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CAP Home > CAP Reference Resources and Publications > CAP TODAY > CAP TODAY 2004 Archive > Getting serious about microalbuminuria
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Getting serious about microalbuminuria

August 2004
Rosemary Frei

Cardiologists, nephrologists, and other physicians are intent on expanding the use of urine albumin screening in high-risk patients and having the right diagnostic devices to do so.

Experts gathered in New York in May at an international symposium to reach consensus on the significance of microalbuminuria, how it should be measured, and what’s needed to reduce it. Even a small amount of albumin in the urine, they say, is a more robust marker for elevated risk of developing cardiovascular disease, diabetes, and kidney disease than either elevated blood pressure or cholesterol.

"Albumin in your urine is bad for you—and it’s even outweighing those other two parameters, by far," Dick de Zeeuw, MD, PhD, who chaired the symposium on the role of albuminuria in health and disease, told CAP TODAY. "At our meeting we had a consensus that it is a risk marker, that it’s independent of all the other risk markers, and that it should be lowered by therapeutics that we have and that will be developed, in order to lower the risk of cardiovascular and renal disease."

A followup conference will take place in Europe next year to build on the consensus and set targets for intervention.

Microalbuminuria is now widely acknowledged as an independent predictor of diabetes, stroke, myocardial infarction, kidney failure, and death. Moreover, a relatively large percentage of people suffer from microalbuminuria. Dr. de Zeeuw, professor and head of the Department of Clinical Pharmacology at the Groningen University Medical Center, the Netherlands, participated in a community-based study that demonstrated that 7.2 percent of the 40,458 people surveyed had microalbuminuria, defined as a urinary albumin concentration of 20-200 mg/L (Hillege HL, et al. Circulation. 2002; 106: 1777-1782).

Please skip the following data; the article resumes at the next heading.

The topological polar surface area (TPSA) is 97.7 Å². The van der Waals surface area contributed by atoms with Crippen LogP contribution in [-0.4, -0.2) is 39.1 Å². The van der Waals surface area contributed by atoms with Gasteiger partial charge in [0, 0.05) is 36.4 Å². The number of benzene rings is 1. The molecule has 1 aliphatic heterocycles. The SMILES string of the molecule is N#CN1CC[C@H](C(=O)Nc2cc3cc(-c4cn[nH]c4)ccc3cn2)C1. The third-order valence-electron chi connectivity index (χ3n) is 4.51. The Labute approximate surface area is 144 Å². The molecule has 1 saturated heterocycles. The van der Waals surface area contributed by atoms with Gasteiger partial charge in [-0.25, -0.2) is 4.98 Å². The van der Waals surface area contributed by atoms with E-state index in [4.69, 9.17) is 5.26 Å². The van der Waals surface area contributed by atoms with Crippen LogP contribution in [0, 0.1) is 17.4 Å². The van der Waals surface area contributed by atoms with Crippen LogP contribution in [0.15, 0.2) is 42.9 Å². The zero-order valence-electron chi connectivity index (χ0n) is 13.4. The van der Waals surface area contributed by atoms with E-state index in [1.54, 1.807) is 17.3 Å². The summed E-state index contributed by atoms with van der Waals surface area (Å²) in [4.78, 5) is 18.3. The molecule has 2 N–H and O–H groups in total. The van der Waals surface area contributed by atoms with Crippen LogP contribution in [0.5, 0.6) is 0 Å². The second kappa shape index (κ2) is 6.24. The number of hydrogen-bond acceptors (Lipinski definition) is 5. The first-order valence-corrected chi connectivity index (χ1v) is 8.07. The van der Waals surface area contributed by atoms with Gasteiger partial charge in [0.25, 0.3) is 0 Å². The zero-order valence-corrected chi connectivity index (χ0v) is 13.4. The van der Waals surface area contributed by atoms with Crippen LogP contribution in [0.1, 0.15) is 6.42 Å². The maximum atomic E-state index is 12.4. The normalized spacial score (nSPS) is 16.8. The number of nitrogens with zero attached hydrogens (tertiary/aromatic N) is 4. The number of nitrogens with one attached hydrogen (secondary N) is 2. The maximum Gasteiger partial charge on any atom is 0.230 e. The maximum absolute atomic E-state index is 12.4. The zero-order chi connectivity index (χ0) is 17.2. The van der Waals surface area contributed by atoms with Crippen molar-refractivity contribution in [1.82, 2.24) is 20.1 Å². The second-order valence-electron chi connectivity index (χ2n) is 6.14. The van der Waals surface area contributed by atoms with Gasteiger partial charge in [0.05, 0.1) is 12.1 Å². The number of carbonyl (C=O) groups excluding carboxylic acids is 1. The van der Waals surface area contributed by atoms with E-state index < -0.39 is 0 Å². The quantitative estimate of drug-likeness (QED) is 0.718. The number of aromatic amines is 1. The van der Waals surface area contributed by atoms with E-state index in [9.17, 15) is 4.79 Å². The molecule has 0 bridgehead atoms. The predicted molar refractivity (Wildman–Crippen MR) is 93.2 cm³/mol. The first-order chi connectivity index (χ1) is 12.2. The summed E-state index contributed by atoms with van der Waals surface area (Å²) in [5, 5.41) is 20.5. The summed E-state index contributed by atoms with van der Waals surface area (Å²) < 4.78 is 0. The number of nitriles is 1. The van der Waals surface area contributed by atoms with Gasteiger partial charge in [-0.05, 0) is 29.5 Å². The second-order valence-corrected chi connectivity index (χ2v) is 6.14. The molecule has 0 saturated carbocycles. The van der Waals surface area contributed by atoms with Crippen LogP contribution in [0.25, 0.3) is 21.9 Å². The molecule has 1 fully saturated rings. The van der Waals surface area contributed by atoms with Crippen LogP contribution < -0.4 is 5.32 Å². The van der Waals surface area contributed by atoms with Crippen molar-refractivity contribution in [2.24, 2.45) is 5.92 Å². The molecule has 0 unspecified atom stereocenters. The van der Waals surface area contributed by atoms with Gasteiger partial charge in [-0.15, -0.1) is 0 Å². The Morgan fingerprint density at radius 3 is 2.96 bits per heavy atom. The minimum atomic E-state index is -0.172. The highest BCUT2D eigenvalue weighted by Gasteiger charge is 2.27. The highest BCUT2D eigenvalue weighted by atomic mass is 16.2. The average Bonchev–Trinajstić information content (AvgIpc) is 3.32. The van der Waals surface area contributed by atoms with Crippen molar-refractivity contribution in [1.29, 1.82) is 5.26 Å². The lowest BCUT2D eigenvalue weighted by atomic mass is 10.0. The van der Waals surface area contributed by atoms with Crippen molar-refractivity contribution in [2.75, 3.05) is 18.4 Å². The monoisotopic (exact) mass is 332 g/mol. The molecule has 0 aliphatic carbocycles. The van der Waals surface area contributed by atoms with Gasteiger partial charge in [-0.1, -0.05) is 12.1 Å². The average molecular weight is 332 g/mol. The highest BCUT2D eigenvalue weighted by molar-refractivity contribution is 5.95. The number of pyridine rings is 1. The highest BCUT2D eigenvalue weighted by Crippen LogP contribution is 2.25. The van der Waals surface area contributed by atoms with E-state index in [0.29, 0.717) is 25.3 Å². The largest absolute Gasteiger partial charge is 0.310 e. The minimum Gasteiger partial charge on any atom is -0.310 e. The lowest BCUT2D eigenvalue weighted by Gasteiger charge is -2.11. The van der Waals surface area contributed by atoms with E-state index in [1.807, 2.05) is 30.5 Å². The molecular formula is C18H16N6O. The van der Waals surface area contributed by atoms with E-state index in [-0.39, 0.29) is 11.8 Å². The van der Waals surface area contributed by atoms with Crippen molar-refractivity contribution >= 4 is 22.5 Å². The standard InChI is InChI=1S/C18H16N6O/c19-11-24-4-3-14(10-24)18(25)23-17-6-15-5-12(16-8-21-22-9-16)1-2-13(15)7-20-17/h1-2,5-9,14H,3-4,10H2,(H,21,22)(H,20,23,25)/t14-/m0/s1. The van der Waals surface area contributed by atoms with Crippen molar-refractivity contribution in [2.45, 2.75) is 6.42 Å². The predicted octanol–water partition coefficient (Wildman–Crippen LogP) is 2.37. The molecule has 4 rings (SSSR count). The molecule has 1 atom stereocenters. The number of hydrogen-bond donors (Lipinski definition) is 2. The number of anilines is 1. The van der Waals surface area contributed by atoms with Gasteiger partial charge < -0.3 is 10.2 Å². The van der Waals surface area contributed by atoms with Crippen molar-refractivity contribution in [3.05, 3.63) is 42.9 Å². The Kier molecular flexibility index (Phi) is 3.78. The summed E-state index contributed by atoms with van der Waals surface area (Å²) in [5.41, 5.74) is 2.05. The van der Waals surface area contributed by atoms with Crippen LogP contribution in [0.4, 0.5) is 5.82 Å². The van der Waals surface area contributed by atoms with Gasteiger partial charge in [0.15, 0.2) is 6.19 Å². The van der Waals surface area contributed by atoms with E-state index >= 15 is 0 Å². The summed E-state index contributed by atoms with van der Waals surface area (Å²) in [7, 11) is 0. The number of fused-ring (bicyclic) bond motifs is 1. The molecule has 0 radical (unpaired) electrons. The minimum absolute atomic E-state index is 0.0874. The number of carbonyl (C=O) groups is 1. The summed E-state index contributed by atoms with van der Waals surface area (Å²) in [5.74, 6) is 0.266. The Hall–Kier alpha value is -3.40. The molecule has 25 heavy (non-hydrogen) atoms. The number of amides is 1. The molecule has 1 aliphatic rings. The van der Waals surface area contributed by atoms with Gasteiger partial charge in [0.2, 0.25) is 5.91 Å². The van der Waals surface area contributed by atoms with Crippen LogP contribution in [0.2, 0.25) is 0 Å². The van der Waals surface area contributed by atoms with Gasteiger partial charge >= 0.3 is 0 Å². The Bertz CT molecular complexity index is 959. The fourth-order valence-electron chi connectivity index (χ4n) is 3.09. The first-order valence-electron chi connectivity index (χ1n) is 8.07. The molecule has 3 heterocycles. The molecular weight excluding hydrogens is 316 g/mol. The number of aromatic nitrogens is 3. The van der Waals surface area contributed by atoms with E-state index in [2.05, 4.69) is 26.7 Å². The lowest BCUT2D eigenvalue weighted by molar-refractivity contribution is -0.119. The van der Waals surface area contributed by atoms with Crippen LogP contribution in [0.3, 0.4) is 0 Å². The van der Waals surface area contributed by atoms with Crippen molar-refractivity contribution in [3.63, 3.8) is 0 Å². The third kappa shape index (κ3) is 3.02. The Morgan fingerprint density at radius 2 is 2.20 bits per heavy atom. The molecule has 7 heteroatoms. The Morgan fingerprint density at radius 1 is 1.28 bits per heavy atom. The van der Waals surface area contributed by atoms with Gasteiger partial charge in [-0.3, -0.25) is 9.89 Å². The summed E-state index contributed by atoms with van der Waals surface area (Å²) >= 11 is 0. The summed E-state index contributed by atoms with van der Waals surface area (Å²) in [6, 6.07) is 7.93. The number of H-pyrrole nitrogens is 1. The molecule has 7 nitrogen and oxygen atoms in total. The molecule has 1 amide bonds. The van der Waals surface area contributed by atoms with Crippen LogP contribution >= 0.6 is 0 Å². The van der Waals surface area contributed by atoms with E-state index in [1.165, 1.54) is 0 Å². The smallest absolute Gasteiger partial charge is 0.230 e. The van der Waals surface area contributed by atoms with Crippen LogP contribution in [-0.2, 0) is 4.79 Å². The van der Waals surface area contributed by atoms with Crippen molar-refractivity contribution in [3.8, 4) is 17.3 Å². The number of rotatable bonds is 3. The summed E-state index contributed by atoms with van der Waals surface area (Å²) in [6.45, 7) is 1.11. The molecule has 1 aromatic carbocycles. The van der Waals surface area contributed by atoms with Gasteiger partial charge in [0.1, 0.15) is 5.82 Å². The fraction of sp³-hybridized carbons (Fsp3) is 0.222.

Dr. de Zeeuw and his colleagues also found the risk of cardiovascular and noncardiovascular death varied directly with urinary albumin levels. People with urinary albumin levels of 0-10 mg/L had a cardiovascular mortality rate of 1.2 per 1,000 person-years and a noncardiovascular mortality rate of 2.3 per 1,000 person-years. Those with microalbuminuria, or greater than 200 mg/L, had cardiovascular and noncardiovascular mortality rates of 16.6 and 12.5 per 1,000 person-years, respectively. The investigators calculated using a multiple regression analysis that a doubling of urinary albumin concentration is associated with a 1.29-fold increased risk of cardiovascular mortality and a 1.12-fold increased risk of noncardiovascular death.

An earlier study of the risk of cardiovascular events, death, and heart failure associated with albuminuria in diabetics and nondiabetics showed microalbuminuria increases the adjusted relative risk of major cardiovascular events by 1.83-fold (Gerstein HC, et al. JAMA. 2001; 286: 421-426). The researchers also found that microalbuminuria increases the adjusted relative risk of all-cause mortality by 2.09-fold, and that these increases apply to people with and without diabetes mellitus. Furthermore, they showed that for every 0.4 mg/mmol increase in albumin/creatinine levels, the adjusted risk of major cardiovascular events rises by nearly six percent.

Other studies have shown, in parallel, that albuminuria has a key role to play in predicting renal outcome in more advanced stages of diabetic nephropathy.

These results underscore that there is an increased risk of kidney and cardiovascular disease even at microalbumin levels previously considered to be normal, Dr. de Zeeuw says. The mechanism behind this relationship is still not fully known. It appears to relate to endothelial dysfunction and the consequent leakage of albumin into tissue, where it can cause damage.

This disease mechanism has begun to spiral out of control in the Western world, with rates of microalbuminuria skyrocketing, accompanied by diabetes and kidney failure. Symposium speaker Robert Atkins, MD, DSc, and his colleagues demonstrated in the large Australian Diabetes, Obesity and Lifestyle Study that the number of people with diabetes has tripled since 1981. Moreover, says Dr. Atkins, director of the Department of Nephrology at Monash Medical Center, Melbourne, and former president of the International Society of Nephrology, the number of diabetics in the world is expected to double by 2020.

"This is alarming in that the shift has just happened over the last 15 years. . . . It’s the pace of change affecting the kidneys that’s important," Dr. Atkins told CAP TODAY. "What we’re now seeing all over the world is that diabetes is the main cause of chronic kidney disease, and this is being driven by proteinuria and albuminuria."

Therapeutic efforts should focus, then, on lowering urinary albumin levels. The salubrious effects of hypertension-reducing medications may be due in large part to the fact that they lower microalbumin levels, Dr. de Zeeuw observes.

"Microalbuminuria indicates an early stage of cardiovascular or renal disease and/or risk, and thus early intervention would confer better renal and cardiovascular protection," he says. Moreover, early intervention appears to be cost-effective, he adds, and may be necessary in the absence of other available interventions that provide as much benefit as focusing on albumin levels. "This all makes it very necessary to do something, and to start thinking about intervention strategies."